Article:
The story of Ferguson, Missouri, and the shooting of 18-year-old Michael Brown has taken yet another turn as prosecutors launch an investigation into the grand jury charged with looking into the shooting.
This after a tweet from a Twitter user, who said she knew someone on the grand jury, said there wasn't enough evidence to warrant the arrest of Officer Darren Wilson. The account was deactivated, but not before other users screencapped it. Twitter user and activist Shaun King wrote, "Within seconds of posting this, her friends told her to delete it and she did. It was screenshotted first."
The tweet was written on Wednesday. On that same day, the St. Louis County prosecutor's office reportedly sent out an email saying the incident would be investigated.
If the secrecy of the grand jury is found to have been breached, there's a chance the current grand jury could be thrown out and a new one selected in its place, but some analysts don't think that's too likely.
A Washington University School of Law professor told the St. Louis Post-Dispatch, "This is in the realm of rumor and speculation. ... If I were a betting person, I would assume that this is just some person who made up something out of thin air."
And the Twitter user in question had argued in support of Officer Darren Wilson, the man who shot Brown, before — as these tweets archived on Qaster show. At one point, she wrote, "So we should let the 'youth' charge police officers, go for their guns and let them be? But only the black youth?"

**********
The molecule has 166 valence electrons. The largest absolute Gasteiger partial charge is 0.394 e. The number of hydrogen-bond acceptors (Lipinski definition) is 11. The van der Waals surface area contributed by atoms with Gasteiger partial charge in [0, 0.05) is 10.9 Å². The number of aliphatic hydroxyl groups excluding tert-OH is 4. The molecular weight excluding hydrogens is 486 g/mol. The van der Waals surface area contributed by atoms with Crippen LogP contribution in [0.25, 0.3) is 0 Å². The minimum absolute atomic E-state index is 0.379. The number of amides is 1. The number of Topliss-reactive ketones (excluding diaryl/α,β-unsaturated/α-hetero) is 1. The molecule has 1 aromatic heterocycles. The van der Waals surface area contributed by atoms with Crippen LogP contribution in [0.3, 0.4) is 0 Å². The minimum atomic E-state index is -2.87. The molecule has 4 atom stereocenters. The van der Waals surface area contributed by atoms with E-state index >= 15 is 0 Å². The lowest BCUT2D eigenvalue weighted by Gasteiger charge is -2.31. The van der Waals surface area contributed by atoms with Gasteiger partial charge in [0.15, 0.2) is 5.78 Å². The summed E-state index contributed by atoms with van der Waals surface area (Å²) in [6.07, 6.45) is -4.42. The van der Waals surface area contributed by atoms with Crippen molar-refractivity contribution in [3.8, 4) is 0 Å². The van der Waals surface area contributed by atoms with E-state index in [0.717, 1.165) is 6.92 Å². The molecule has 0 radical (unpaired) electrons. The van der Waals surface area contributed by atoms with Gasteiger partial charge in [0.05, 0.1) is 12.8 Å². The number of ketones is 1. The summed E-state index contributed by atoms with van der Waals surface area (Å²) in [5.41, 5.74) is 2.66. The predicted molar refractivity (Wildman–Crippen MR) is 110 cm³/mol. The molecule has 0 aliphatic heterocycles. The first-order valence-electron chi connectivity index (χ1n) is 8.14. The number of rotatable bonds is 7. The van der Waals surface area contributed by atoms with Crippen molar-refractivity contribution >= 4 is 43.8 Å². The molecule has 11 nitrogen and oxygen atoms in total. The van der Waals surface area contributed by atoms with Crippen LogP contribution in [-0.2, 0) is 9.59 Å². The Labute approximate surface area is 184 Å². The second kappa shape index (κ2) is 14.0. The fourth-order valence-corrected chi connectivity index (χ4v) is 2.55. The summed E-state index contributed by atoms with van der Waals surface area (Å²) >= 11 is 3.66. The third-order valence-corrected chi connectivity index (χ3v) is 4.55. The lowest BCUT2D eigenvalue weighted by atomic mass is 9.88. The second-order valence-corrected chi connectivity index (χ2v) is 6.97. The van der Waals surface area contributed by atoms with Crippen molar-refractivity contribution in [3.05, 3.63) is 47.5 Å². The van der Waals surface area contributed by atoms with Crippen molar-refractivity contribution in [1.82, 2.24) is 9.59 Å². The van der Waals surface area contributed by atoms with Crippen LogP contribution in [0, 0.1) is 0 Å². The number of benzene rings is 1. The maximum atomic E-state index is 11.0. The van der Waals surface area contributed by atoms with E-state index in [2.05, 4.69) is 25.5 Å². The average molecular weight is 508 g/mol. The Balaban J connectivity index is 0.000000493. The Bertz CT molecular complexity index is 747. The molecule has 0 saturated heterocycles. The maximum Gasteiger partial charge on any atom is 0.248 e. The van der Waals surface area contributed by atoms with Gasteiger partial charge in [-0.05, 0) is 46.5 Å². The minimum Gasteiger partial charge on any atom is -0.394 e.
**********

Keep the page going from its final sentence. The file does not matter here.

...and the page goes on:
Many aspects of the case have been highly scrutinized, including the role of Bob McCulloch as prosecutor, with some critics questioning his impartiality, given that he previously decided not to prosecute two officers who shot and killed two unarmed black suspects in 2001.
As it stands, McCulloch told KWMU on Wednesday, before the investigation news broke, the grand jury wouldn't be done until later than originally projected.
"Mid-October was an aspirational date two months ago, and now that we're into it and we see how things are going and the amount of evidence and information, it's pretty clear now that it's going to be closer to mid-November."
Despite the lack of media attention since the worst of the clashes between police and protesters in Ferguson ended, protests in the St. Louis suburb have continued. (Video via KSDK)
The decision to indict Officer Wilson will ultimately fall to the grand jury — whether or not it has to be reformed.
This video includes an image from Getty Images.